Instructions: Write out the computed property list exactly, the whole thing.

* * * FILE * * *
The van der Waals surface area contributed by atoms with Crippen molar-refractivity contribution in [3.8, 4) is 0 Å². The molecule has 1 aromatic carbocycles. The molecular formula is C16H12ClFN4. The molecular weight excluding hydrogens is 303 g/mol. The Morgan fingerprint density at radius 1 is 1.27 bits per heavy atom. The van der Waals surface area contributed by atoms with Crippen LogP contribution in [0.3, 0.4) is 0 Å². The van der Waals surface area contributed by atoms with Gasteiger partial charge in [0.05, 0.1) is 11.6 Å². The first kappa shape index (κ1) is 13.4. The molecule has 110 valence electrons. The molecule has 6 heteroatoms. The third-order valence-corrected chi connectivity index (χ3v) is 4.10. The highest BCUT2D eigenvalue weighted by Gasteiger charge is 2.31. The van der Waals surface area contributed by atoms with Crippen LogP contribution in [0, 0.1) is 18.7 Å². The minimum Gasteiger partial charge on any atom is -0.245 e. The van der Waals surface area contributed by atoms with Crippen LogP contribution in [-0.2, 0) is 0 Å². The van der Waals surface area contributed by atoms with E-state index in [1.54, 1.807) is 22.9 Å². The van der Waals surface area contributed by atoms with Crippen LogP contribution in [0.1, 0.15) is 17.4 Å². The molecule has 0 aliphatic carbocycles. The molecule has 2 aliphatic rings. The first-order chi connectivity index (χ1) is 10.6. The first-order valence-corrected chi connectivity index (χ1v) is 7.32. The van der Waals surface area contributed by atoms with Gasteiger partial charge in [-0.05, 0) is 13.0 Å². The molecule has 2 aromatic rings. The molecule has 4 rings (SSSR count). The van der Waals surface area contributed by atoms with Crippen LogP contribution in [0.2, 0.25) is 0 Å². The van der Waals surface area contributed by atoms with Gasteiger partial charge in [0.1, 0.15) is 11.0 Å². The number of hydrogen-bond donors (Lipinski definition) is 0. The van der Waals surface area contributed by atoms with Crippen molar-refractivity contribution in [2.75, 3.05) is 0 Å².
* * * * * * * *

The van der Waals surface area contributed by atoms with Crippen molar-refractivity contribution in [3.8, 4) is 0 Å². The molecule has 1 aromatic carbocycles. The molecular formula is C16H12ClFN4. The molecular weight excluding hydrogens is 303 g/mol. The Morgan fingerprint density at radius 1 is 1.27 bits per heavy atom. The van der Waals surface area contributed by atoms with Crippen LogP contribution in [0.3, 0.4) is 0 Å². The van der Waals surface area contributed by atoms with Gasteiger partial charge in [0.05, 0.1) is 11.6 Å². The first kappa shape index (κ1) is 13.4. The molecule has 110 valence electrons. The molecule has 6 heteroatoms. The third-order valence-corrected chi connectivity index (χ3v) is 4.10. The highest BCUT2D eigenvalue weighted by Gasteiger charge is 2.31. The van der Waals surface area contributed by atoms with Crippen LogP contribution in [0, 0.1) is 18.7 Å². The minimum Gasteiger partial charge on any atom is -0.245 e. The van der Waals surface area contributed by atoms with Crippen LogP contribution in [-0.2, 0) is 0 Å². The van der Waals surface area contributed by atoms with E-state index in [1.54, 1.807) is 22.9 Å². The van der Waals surface area contributed by atoms with Crippen LogP contribution in [0.1, 0.15) is 17.4 Å². The molecule has 0 aliphatic carbocycles. The molecule has 2 aliphatic rings. The first-order chi connectivity index (χ1) is 10.6. The first-order valence-corrected chi connectivity index (χ1v) is 7.32. The van der Waals surface area contributed by atoms with Gasteiger partial charge in [-0.05, 0) is 13.0 Å². The molecule has 2 aromatic rings. The molecule has 4 rings (SSSR count). The van der Waals surface area contributed by atoms with Crippen LogP contribution in [0.2, 0.25) is 0 Å². The van der Waals surface area contributed by atoms with Gasteiger partial charge in [0.1, 0.15) is 11.0 Å². The number of hydrogen-bond donors (Lipinski definition) is 0. The van der Waals surface area contributed by atoms with Crippen molar-refractivity contribution in [2.75, 3.05) is 0 Å².